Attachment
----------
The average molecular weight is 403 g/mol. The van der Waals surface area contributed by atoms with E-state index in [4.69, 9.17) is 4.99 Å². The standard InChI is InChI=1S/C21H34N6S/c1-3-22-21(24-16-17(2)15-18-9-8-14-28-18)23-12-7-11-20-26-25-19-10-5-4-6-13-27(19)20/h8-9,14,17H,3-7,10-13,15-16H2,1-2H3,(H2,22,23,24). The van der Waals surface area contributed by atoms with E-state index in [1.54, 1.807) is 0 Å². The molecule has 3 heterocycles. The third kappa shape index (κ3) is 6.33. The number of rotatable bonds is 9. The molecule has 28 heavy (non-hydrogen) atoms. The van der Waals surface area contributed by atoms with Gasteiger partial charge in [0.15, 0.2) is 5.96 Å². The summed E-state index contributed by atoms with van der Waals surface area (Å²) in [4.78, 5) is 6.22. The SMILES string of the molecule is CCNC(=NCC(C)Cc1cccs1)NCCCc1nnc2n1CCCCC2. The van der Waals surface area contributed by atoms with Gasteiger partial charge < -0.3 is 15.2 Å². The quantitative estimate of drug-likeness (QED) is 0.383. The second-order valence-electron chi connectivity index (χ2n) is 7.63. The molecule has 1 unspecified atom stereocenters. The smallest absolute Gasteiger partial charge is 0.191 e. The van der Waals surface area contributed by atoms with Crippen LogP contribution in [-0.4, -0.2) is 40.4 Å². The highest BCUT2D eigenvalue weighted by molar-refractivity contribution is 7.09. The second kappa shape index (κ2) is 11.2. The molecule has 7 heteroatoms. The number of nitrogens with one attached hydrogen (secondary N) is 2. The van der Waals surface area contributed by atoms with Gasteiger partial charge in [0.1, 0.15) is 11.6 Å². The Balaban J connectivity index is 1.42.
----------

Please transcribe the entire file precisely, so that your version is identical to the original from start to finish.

The average molecular weight is 403 g/mol. The van der Waals surface area contributed by atoms with E-state index in [4.69, 9.17) is 4.99 Å². The standard InChI is InChI=1S/C21H34N6S/c1-3-22-21(24-16-17(2)15-18-9-8-14-28-18)23-12-7-11-20-26-25-19-10-5-4-6-13-27(19)20/h8-9,14,17H,3-7,10-13,15-16H2,1-2H3,(H2,22,23,24). The van der Waals surface area contributed by atoms with E-state index in [1.54, 1.807) is 0 Å². The molecule has 3 heterocycles. The third kappa shape index (κ3) is 6.33. The number of rotatable bonds is 9. The molecule has 28 heavy (non-hydrogen) atoms. The van der Waals surface area contributed by atoms with Gasteiger partial charge in [0.15, 0.2) is 5.96 Å². The summed E-state index contributed by atoms with van der Waals surface area (Å²) in [4.78, 5) is 6.22. The SMILES string of the molecule is CCNC(=NCC(C)Cc1cccs1)NCCCc1nnc2n1CCCCC2. The van der Waals surface area contributed by atoms with Gasteiger partial charge < -0.3 is 15.2 Å². The quantitative estimate of drug-likeness (QED) is 0.383. The second-order valence-electron chi connectivity index (χ2n) is 7.63. The molecule has 1 unspecified atom stereocenters. The smallest absolute Gasteiger partial charge is 0.191 e. The van der Waals surface area contributed by atoms with Crippen LogP contribution in [-0.4, -0.2) is 40.4 Å². The highest BCUT2D eigenvalue weighted by molar-refractivity contribution is 7.09. The second kappa shape index (κ2) is 11.2. The molecule has 7 heteroatoms. The number of nitrogens with one attached hydrogen (secondary N) is 2. The van der Waals surface area contributed by atoms with Gasteiger partial charge in [0.1, 0.15) is 11.6 Å². The Balaban J connectivity index is 1.42.